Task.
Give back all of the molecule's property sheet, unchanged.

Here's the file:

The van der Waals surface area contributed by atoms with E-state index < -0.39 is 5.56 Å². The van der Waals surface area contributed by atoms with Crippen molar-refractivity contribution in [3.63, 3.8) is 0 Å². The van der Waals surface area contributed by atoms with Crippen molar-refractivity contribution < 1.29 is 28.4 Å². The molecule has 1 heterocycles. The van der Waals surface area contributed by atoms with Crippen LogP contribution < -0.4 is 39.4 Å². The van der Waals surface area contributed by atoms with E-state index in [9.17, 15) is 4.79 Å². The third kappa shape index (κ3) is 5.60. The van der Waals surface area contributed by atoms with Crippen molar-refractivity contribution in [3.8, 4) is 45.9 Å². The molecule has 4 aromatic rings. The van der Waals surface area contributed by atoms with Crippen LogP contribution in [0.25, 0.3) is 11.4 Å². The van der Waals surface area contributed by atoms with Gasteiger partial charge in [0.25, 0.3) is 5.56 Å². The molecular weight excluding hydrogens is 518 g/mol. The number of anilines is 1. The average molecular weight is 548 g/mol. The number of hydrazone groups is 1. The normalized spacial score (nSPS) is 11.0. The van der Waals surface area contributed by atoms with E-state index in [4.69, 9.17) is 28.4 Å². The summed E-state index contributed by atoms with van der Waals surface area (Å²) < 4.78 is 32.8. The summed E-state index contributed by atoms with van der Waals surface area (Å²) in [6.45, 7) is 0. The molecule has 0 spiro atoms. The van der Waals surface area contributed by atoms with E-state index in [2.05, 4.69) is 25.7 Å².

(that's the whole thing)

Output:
The van der Waals surface area contributed by atoms with E-state index < -0.39 is 5.56 Å². The van der Waals surface area contributed by atoms with Crippen molar-refractivity contribution in [3.63, 3.8) is 0 Å². The van der Waals surface area contributed by atoms with Crippen molar-refractivity contribution < 1.29 is 28.4 Å². The molecule has 1 heterocycles. The van der Waals surface area contributed by atoms with Crippen LogP contribution < -0.4 is 39.4 Å². The van der Waals surface area contributed by atoms with E-state index in [9.17, 15) is 4.79 Å². The third kappa shape index (κ3) is 5.60. The van der Waals surface area contributed by atoms with Crippen molar-refractivity contribution in [3.8, 4) is 45.9 Å². The molecule has 4 aromatic rings. The van der Waals surface area contributed by atoms with Crippen LogP contribution in [0.25, 0.3) is 11.4 Å². The van der Waals surface area contributed by atoms with Gasteiger partial charge in [0.25, 0.3) is 5.56 Å². The molecular weight excluding hydrogens is 518 g/mol. The number of anilines is 1. The average molecular weight is 548 g/mol. The number of hydrazone groups is 1. The normalized spacial score (nSPS) is 11.0. The van der Waals surface area contributed by atoms with E-state index in [4.69, 9.17) is 28.4 Å². The summed E-state index contributed by atoms with van der Waals surface area (Å²) < 4.78 is 32.8. The summed E-state index contributed by atoms with van der Waals surface area (Å²) in [6.45, 7) is 0. The molecule has 0 spiro atoms. The van der Waals surface area contributed by atoms with E-state index in [2.05, 4.69) is 25.7 Å².